There is sacredness in tears. They are not the mark of weakness, but of power. They speak more eloquently than ten thousand tongues. They are messengers of over¬whelming grief and unspeakable love.
~ Washington Irving
To cry at the loss of a loved one, a single nuclear family, or a dream, or at the injustices you may be experiencing in your marital dissolution is a healthy response to this life event. Having to divide as a couple or as a family is sad and painful even under the best of circumstances.
Crying is not a sign of weakness; it is a sign of being a sentient person. Those who try not to cry or not to feel sad do themselves a disservice on many levels.
Shedding tears is a way to cleanse the soul of grief and the pain of loss; it also provides physical benefits. Tears literally make you feel better by releasing toxins that would other¬wise build up in your body. If you’ve ever had a “good cry,” you know that after the crying ends, you actually feel more relaxed and calmer. Crying is a physical as well as an emo¬tional release in that it slows down your heart rate and helps you to breathe a little deeper and more fully. It moves grief out of your cells. It is cathartic. (Catharsis can be defined as an event that produces a feeling of being purified emotionally, spiritually, or psychologically as a result of experiencing an intense emotional experience or a therapeutic technique.)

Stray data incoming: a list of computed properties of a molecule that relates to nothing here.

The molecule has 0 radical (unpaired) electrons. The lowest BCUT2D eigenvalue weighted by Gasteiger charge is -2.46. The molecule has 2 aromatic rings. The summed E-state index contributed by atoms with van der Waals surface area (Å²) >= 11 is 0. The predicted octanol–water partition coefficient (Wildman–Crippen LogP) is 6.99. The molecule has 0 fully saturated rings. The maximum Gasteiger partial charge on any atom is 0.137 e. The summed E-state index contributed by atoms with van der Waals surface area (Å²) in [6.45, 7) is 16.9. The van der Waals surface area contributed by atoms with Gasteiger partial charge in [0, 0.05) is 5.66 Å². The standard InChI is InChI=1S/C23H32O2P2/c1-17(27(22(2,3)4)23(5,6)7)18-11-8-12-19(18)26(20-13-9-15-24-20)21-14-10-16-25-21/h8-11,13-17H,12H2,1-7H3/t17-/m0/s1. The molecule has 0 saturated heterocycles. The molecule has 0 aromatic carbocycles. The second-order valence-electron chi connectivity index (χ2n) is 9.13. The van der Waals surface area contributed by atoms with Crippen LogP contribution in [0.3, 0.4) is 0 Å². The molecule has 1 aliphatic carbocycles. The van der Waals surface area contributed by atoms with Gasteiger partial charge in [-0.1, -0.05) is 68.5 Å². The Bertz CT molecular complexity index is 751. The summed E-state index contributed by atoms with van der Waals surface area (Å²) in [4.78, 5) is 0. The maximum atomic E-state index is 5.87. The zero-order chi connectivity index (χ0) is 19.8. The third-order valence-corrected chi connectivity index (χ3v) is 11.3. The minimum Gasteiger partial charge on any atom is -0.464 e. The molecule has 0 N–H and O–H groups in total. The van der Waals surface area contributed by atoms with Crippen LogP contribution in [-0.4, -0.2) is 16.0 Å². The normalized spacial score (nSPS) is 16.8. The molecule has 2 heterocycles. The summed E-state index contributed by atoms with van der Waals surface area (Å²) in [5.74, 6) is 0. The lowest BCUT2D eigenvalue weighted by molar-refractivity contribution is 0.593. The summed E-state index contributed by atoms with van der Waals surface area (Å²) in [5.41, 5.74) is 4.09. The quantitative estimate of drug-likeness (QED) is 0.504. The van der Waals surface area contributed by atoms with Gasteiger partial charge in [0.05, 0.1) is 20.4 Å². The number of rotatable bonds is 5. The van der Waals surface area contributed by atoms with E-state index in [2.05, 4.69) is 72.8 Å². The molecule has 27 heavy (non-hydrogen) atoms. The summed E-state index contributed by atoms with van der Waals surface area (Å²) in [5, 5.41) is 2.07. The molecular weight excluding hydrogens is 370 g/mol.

When you allow yourself to shed tears and truly grieve, you move through the grieving process faster than if you try to squelch your emotions in some way.
One way to think about this that may help is that every time you allow yourself to feel sad, you are that much closer to being on the other side of the pain. Shutting down your grief doesn’t make it go away; rather it prevents you from moving through it. Your tears will flow when you are ready to cry and they will stop when you’re done grieving.
Today, I allow myself to cry whatever tears I need to cry.
This article has been edited and excerpted from Stronger Day By Day with permission by New Harbinger Publications, Inc, copyright © 2010, Susan Pease Gadoua is the author of Contemplating Divorce, A Step-by-Step Guide to Deciding Whether to Stay or Go (August 2008), and Stronger Day by Day: Reflections for Healing and Rebuilding After Divorce (July 2010). Susan is a licensed therapist based in the San Francisco Bay Area with an expertise in marriage and divorce.
Other articles by Susan Pease Gadoua